General Description

WHATAREYOULOOKINGAT is an audience-involved, interactive meta-instrument for data sonification. The overarching goal of the performance is to extract data from the audience emulating a type of government-sanctioned privacy infringement, manipulate and share the data between the three primary performers, and present that data in the form of surround sound audio and interactive, three-channel video projection.



Program Notes


Performs strong and soft selection of target’s real-time activity: indexes every e-mail address seen in a session by both username and domain, logs every file seen in a session by both filename and extension, scans client-side HTTP traffic, collects every phone number and associated content from digital cell phone calls, and aggregates chat activity to include username, buddylist, and machine-specific cookies.


Exploitation technique that takes advantage of web-based protocols and man-in-the-middle position. It influences real-time communications between client and server and can quietly redirect web-browsers to FOXACID malware servers for individual client exploitation. This allows mass exploitation potential for clients passing through network choke points, but is configurable to provide surgical target selection as well.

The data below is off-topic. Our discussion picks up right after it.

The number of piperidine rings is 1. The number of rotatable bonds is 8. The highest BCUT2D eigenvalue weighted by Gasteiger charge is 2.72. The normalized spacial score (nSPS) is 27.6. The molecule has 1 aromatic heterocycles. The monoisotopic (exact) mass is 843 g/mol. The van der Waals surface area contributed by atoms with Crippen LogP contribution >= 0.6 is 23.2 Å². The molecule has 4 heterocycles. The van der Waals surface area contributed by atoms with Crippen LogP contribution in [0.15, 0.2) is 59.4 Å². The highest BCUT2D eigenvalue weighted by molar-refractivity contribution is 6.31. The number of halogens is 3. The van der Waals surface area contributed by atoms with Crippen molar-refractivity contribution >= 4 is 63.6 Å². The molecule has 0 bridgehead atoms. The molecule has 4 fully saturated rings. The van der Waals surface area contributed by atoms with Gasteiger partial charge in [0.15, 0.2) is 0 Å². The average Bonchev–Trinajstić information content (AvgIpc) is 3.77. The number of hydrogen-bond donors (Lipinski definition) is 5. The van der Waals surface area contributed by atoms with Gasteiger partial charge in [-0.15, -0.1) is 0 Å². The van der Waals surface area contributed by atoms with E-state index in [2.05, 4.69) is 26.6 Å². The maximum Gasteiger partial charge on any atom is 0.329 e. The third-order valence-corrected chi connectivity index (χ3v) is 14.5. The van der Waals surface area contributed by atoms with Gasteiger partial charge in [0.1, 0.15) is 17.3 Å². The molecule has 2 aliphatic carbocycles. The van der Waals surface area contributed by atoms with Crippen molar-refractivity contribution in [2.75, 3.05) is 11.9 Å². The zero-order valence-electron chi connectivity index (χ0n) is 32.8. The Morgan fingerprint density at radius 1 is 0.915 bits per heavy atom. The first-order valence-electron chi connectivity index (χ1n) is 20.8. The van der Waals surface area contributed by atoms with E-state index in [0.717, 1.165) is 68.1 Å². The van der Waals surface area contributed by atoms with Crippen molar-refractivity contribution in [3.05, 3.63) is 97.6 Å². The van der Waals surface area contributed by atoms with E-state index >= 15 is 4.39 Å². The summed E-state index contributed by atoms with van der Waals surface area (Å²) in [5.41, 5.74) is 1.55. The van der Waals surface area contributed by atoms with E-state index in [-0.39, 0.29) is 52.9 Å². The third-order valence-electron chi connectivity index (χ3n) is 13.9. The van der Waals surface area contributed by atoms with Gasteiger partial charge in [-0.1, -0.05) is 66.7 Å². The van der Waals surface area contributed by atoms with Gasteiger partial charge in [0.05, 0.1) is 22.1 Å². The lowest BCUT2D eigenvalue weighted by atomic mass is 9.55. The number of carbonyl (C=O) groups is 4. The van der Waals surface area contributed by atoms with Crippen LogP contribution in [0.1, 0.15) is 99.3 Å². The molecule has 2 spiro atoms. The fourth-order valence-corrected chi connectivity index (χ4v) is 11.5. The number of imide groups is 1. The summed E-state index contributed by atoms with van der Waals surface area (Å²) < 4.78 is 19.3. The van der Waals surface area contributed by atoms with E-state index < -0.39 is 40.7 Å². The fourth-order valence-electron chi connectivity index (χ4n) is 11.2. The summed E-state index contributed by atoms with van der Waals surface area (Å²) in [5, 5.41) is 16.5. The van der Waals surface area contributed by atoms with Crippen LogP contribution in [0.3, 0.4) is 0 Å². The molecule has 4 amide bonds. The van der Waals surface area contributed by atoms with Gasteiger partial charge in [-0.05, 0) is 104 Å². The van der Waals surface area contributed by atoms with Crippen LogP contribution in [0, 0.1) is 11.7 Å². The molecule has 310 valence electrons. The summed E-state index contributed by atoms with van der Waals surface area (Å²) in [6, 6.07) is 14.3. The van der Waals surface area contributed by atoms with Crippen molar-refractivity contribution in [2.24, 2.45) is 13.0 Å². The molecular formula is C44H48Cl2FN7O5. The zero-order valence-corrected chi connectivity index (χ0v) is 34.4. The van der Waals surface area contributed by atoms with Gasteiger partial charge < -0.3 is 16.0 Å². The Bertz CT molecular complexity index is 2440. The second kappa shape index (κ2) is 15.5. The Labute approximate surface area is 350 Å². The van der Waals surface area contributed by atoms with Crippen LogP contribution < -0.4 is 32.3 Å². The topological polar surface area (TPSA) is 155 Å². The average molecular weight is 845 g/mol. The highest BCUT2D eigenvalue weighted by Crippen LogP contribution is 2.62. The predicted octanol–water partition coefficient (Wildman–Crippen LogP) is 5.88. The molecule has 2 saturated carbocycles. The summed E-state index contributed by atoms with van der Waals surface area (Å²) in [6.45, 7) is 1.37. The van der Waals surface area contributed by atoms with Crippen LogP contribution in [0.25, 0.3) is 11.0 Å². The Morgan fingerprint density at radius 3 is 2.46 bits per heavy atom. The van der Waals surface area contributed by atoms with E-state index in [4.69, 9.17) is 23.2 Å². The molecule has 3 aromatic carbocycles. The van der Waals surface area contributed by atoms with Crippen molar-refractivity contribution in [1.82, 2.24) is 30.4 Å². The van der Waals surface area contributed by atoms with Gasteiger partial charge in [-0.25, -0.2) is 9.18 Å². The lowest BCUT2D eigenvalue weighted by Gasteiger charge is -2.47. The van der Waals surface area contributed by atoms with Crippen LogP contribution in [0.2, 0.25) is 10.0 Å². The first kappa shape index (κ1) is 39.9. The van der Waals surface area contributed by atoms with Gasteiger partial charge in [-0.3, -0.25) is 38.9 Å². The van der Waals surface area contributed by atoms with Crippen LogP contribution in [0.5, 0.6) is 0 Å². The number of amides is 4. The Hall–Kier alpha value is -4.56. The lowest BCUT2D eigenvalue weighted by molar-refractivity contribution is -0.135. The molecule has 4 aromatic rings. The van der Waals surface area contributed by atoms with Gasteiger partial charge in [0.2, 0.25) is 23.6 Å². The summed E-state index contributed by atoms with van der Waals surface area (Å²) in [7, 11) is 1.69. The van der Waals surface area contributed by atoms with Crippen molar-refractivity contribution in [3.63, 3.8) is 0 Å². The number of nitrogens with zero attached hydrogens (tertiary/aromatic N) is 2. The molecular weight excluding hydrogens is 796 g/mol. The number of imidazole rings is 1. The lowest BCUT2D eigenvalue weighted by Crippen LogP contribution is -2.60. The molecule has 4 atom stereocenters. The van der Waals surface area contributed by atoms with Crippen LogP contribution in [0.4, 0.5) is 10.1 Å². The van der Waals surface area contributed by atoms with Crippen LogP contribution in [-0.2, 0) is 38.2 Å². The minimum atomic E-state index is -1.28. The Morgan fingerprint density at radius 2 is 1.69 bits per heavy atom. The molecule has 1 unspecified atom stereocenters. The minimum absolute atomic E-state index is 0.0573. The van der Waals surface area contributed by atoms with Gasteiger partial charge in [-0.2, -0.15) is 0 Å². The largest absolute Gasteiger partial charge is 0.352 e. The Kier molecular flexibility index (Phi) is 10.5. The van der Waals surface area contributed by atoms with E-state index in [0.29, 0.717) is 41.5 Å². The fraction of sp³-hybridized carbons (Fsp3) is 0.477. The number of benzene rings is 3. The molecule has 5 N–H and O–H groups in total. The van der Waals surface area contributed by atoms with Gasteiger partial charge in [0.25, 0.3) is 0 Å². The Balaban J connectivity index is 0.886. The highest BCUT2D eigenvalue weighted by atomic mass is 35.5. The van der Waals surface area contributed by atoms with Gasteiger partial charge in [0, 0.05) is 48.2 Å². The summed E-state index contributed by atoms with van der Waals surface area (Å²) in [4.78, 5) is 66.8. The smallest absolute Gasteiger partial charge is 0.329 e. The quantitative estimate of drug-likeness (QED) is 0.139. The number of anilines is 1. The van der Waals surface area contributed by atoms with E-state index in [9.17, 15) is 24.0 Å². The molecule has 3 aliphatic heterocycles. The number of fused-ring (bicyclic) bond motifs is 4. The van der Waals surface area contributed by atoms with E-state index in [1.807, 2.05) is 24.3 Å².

Broad real-time monitoring of online activity from YouTube video views, URL’s “liked” on Facebook, Blogspot and Blogger visits, and other social media activity.

Technical Description

A variety of technologies are employed to create the immersive, data gathering environment that forms the centerpiece of WHATAREYOULOOKINGAT. One of the primary sources of personal information collection is the Facebook API. Using a publicly available URL standard, WHATAREYOULOOKINGAT retrieves a wealth of information uploaded to a person’s Facebook page including their profile picture, birthdate, city of residence, profession, and assorted tastes in music, movies, and books. The text from this rich source of data is presented via the Apple text-to-speech tool, modified for streamlined generation and vocal variation in Max.

The visual elements used a custom-designed interactive lighting system. A projector mounted to the lighting grid was reflected 90º down to the floor by a first surface mirror. An Xbox 360 Kinect camera, mounted alongside the projector, was used for its inexpensive infrared camera. To illuminate the darkened performance space, a medium-sized LED infrared lamp was also mounted near the Kinect. The system was routed to Max 6 and made use of Jean-Marc Pelletier’s Computer Vision for Jitter and the OpenKinect project’s libfreenect library. The culminating three-channel projection again used the Facebook API to retrive publicly accessible images from both audience members and strangers in real-time and display them as an immersive “sea of faces.”

Related Work

Sol Invitus

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Double Helix

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